Sunday 1 February 2009

Biggles in an adventure with mud slides

Yesterday, Shosh (eldest daughter) and I took Biggles out for a walk in the woods a few miles away from home. This was an adventure in itself as the path led us up, and up, and up the side of a hill, which would be no problem usually, but after all the recent rain this path was intermittently nothing more than a giant pool of mud. And very slippery, boot sucking-off-the-feet mud at that. Added to the fact that the young'un on the lead is as strong as a baby ox it did get a bit tricky in places, especially on the downward gradients where, at one point, Shosh and I did a kind of mud ski without the assistance of ski poles to help balance us. Combine that with a sheer drop on one side of us and you can understand that it was quite an adventurous hour out with our charge.

Biggles turned the grand old age of 25 weeks on Friday. It is a common belief that 1 human year is equal to 7 dog years. Apparently, this is not very accurate, since dogs reach adulthood within the first couple of years. The formula of 10.5 dog years per human year for the first 2 years, then 4 dog years per human year for each year after is a bit more accurate (as accurate as one can judge these things) according to an unspecified canine expert. So working on this current theory of conversion, that makes Biggles around about a 5 year old in human terms.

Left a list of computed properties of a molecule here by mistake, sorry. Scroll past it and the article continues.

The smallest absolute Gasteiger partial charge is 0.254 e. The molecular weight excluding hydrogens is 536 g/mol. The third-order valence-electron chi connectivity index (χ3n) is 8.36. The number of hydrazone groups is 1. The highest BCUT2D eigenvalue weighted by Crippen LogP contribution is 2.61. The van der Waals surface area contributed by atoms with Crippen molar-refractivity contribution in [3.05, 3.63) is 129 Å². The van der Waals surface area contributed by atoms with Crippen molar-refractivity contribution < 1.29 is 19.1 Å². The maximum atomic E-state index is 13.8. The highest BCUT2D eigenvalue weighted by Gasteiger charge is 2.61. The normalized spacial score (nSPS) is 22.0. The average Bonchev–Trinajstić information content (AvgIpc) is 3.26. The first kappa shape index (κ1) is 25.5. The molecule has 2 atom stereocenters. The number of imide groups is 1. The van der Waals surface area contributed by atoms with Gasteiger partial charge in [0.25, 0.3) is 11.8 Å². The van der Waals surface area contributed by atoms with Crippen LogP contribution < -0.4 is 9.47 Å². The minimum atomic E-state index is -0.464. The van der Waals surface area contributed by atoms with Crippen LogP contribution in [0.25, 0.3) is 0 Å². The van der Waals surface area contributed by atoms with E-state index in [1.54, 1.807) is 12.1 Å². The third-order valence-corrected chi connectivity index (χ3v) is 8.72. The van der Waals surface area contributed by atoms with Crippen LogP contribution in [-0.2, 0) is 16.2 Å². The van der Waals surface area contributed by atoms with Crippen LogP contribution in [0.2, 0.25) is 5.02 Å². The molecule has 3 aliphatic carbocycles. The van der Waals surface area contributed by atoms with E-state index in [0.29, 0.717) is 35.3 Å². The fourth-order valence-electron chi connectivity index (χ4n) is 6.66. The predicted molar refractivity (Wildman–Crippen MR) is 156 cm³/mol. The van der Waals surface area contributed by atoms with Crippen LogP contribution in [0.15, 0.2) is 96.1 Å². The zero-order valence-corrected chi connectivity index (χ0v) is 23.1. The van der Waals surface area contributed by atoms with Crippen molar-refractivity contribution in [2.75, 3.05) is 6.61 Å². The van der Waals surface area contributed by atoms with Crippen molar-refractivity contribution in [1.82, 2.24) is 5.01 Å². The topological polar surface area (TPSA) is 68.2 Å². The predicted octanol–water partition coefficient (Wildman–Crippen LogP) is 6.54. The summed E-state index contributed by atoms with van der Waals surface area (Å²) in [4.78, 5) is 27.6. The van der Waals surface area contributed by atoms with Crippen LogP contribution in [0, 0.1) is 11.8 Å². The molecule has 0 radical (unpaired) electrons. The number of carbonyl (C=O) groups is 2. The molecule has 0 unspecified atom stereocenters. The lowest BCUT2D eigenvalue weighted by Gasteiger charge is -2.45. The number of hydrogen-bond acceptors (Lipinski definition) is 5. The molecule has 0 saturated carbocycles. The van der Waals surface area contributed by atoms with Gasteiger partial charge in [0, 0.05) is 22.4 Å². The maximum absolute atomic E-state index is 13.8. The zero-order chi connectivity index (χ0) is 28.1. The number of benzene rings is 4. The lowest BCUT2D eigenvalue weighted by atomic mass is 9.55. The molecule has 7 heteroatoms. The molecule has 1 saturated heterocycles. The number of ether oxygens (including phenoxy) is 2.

In an article I have found, I was somewhat amused to see certain comparisons with Biggles at his 'converted' age, with children of 5 years old. Children are aware of the rules of good behaviour, but they still have trouble consistently following through with their responsibilities (oh yes - he knows full well that he is supposed to adhere to certain rules, but just decides to simply ignore them when he feels like it). They're concerned with "fairness" and they'll let you know when they think the rules of games, chores, or rewards and punishments aren't fair (yes the vocal chords are very finely-tuned, thank you). It's important that you give kids this age lots of praise, while still being firm with your expectations (don't we just, till we are blue in the face sometimes).

However, I don't recall my two girls taking a sneaky chew on the furniture when they were 5.

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